Hyde Emerging As ‘The Guy’
By Brandon Castel
COLUMBUS — With Jordan Hall sidelined likely until at least the second week of the season, Urban Meyer has had to reshuffle some of his ideas for the Ohio State offense in 2012.
Photo by Jim Davidson
He and offensive coordinator Tom Herman are tinkering with a number of different options for the hybrid ‘pivot’ role Hall was slated to play this season. One thing they won’t have to worry about is who’s going to get the rock out of the backfield.
“It’s time for Carlos Hyde to step up and take the baton and go as hard as he can,” Meyer said of the junior tailback out of Naples, Fla.
“He’s got the tools. He’s a big, strong, fast player.”
Big, strong and fast has been used to describe a lot of players throughout the years, and a lot of running backs at Ohio State. It is certainly not an automatic indicator of success, but coupled with hard work, it can be the key ingredients for a great career.
“Carlos made a huge jump from where he was last year to now,” said senior fullback Zach Boren.
Photo by Jim Davidson
“He’s lost a lot of body fat. He’s faster, quicker and he’s becoming more of a leader. He used to sit back and let things happen, now he’s going out trying to make a difference. He’s taking pride in himself and trying to be the best possible player he can be, especially with Jordan being out the first couple games.”
Hyde was in a similar position a year ago. Both Hall and Boom Herron were suspended for the first two games of the season, and it was No. 34 who stepped into the spotlight for the Buckeyes.
He averaged a team-high 5.3 yards-per-carry as a true sophomore, but rode a roller coaster of emotion when he didn’t see the field much after his breakout performance at Nebraska.
“Sometimes I got in and had good games and others I didn’t play at all,” he said.
“I got down about it, but a couple older guys told me to be patient and that my time would come.”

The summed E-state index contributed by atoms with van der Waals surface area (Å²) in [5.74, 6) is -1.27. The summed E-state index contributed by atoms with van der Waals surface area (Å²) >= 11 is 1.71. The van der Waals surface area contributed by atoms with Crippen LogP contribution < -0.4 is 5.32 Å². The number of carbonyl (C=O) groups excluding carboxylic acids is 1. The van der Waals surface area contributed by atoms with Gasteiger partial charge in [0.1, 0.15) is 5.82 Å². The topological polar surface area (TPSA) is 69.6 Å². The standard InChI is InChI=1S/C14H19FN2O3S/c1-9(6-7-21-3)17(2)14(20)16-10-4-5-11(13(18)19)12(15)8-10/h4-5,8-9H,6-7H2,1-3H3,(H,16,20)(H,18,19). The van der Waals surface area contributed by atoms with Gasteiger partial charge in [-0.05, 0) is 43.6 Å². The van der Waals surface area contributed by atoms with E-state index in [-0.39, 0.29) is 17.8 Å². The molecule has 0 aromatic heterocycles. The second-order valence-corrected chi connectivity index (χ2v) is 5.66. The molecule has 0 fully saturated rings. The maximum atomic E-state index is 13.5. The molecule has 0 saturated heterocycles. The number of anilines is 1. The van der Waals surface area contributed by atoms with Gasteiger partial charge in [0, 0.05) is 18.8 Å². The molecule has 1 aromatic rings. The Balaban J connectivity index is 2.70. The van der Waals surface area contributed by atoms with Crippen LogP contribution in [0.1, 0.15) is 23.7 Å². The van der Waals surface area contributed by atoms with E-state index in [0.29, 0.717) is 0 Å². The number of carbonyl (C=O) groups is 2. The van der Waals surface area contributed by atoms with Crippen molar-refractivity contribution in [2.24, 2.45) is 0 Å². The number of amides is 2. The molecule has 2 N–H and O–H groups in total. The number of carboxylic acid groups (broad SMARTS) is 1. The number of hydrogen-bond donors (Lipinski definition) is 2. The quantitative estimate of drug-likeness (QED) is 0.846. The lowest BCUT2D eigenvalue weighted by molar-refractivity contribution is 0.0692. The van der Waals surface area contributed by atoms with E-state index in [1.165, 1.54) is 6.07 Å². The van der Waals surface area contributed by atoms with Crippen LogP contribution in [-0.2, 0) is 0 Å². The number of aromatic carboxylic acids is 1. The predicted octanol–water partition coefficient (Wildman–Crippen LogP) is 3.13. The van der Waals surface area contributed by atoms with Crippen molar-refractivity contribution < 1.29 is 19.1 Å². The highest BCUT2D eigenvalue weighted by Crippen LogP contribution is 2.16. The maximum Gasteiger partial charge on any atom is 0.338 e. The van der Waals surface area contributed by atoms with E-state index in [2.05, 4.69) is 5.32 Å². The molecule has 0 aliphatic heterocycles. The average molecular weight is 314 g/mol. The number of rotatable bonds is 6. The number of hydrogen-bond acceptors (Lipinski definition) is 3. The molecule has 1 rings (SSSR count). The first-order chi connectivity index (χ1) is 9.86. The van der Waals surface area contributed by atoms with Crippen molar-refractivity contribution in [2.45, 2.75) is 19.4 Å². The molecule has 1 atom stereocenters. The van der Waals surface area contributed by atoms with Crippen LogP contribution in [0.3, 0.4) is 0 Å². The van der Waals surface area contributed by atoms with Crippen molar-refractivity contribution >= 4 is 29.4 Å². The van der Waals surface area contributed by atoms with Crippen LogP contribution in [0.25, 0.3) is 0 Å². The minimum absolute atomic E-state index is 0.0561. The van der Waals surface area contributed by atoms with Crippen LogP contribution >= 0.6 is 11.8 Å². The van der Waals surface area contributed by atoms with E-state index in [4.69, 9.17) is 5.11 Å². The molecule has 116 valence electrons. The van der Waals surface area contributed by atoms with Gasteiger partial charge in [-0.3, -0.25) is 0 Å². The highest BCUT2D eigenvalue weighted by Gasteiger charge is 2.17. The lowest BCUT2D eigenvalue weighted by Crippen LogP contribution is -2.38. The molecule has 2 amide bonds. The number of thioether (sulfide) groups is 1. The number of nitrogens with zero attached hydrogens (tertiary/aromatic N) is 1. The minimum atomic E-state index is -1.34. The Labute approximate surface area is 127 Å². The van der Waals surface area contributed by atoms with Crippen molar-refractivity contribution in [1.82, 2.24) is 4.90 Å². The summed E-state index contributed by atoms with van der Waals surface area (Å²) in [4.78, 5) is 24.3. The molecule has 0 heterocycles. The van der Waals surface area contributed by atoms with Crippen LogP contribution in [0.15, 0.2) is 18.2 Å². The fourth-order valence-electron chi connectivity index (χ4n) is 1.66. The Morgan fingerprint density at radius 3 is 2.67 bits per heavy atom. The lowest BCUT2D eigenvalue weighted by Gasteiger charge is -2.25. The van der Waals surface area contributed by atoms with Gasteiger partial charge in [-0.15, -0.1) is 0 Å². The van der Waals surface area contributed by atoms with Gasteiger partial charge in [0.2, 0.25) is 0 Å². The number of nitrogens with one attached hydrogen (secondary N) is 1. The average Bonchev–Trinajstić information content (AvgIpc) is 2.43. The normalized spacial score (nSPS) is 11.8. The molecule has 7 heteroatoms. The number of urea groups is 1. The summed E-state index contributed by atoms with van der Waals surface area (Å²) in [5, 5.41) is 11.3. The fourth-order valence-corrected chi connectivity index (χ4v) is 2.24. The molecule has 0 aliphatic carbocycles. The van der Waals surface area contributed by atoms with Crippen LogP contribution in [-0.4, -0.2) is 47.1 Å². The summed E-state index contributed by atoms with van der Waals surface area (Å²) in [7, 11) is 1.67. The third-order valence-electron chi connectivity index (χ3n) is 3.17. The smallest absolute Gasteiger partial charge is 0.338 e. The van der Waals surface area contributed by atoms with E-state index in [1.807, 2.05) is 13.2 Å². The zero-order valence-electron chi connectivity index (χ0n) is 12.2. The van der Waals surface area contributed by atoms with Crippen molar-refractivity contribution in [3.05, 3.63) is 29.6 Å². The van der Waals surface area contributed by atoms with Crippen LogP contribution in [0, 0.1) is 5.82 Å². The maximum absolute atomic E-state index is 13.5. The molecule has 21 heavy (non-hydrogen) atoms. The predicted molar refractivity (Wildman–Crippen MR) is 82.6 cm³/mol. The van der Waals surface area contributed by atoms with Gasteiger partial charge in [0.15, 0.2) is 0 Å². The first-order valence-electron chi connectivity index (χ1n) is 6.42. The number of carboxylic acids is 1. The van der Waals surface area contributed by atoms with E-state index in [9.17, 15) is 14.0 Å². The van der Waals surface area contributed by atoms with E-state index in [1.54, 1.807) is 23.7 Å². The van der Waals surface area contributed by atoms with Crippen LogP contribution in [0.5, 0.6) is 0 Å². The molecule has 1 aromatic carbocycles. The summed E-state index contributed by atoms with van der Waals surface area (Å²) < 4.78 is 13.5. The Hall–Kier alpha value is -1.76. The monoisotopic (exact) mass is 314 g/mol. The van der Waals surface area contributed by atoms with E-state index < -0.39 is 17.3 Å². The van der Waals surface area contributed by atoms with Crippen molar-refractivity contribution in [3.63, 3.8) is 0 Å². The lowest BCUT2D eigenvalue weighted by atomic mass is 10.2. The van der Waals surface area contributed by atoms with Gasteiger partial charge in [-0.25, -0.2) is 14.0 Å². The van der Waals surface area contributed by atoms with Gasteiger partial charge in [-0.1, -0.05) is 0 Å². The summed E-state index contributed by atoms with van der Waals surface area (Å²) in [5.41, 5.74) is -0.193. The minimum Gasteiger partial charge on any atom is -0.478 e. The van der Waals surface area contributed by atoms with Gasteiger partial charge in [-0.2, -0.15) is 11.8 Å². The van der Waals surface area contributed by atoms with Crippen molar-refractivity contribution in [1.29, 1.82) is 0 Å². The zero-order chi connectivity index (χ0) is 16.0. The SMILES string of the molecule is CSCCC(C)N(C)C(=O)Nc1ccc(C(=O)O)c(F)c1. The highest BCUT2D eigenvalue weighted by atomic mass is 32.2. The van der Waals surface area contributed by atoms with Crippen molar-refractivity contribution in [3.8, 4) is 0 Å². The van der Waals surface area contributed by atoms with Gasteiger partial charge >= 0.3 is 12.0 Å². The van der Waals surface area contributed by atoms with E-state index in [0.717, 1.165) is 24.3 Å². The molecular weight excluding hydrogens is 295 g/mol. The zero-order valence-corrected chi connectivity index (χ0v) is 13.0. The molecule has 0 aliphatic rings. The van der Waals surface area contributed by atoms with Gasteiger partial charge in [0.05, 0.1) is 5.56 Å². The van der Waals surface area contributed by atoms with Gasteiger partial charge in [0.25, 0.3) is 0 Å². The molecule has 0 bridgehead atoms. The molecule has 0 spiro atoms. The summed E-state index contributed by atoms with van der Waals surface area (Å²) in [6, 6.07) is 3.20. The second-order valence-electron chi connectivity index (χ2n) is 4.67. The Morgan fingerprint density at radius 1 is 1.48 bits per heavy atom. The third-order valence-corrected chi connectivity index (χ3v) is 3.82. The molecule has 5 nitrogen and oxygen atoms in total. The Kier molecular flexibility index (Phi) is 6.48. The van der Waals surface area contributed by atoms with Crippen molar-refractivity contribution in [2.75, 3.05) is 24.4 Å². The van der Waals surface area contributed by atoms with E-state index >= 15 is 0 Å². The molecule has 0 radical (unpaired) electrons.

When Urban Meyer took over the program in November, and then for real in January, there was much uncertainty about how a back like Hyde would fit into the new offensive system.
He was a 240-pound bruiser a year ago, but there was nothing deceptive about Hyde’s speed in the open field.
“I ran a 4.45 this most recent time and ran a 4.43 during the spring,” he said.
“Last year I played at 240 but the coaches want me to get down to 232 before the season begins. I’m at 235 right now and the coaches seem OK with that. I still run a fast 40 so it doesn’t matter (said with a laugh).”
The weight may not affect Hyde’s speed on the field, but it did affect his ability to carry the football 20-25 times a game. Even he admitted he wasn’t in the right condition to be a workhorse each and every week for the Buckeyes in 2011, but it sounds like 2012 could be a lot different.
“He’s perfectly fine now,” Boren said of Hyde.
“He dropped some weight. Coach Mick (Marotti) has him working hard. Carlos will even run extra because he knows conditioning isn’t his greatest attribute that he has. He knows to be in this offense he has to be in shape. He’s taken it upon himself to really get in great shape.”
Hyde showed up for preseason camp in the best condition of his life—he lost his ‘jelly fat’ according to quarterback Braxton Miller—and the difference was palpable for Meyer and the Ohio State coaching staff.
“We’re eight or nine (practices) into it, and he’s really solid,” Meyer said Sunday during Ohio State’s fall media day.
“I think Carlos Hyde is a guy, I saw he had a Wednesday practice in the spring where he was a legitimate tailback. It was a legitimate tailback practice at Ohio State University. Unfortunately he didn’t have a Monday, Friday, Saturday to follow up the Wednesday practice.”
Along with the extra poundage, Hyde was also playing with an injury in the spring. That left him feeling like he still had a lot to prove to the new coaching staff when the Buckeyes reconvened this fall.
“I need to prove (to the coaches) that I am more of a physical runner than they think I am,” Hyde said.
“In the spring, I had a little injury to my ankle so I wasn’t as physical as I should have been. This fall in camp, I’m going to show them what I am really capable of.”
With Hall on the mend, Hyde has all but established himself as ‘The Guy’ in the backfield for Ohio State heading into the start of the season.
“I feel like my time is now,” Hyde told The-Ozone this fall.
“I feel this year I need to get out there and play my game.”
Meyer is not exactly known for featuring a guy like Hyde, but that doesn’t mean he is against the idea of 235-pound tailback getting the football 20 times a game. At least until Hall is back in the mix offensively.
“I’m hoping. It’s been a while since I’ve had one,” Meyer said.
“The body type is Carlos Hyde and the talent is Carlos Hyde. He’s got to stay healthy and go get it.
“It’s not the previous coaching staff's fault, it’s not the offensive line's fault, it's not the dog ate his homework. It’s time. This is the defining moment of Carlos Hyde’s career. It’s either yes or no. There can’t be anymore gray area.”
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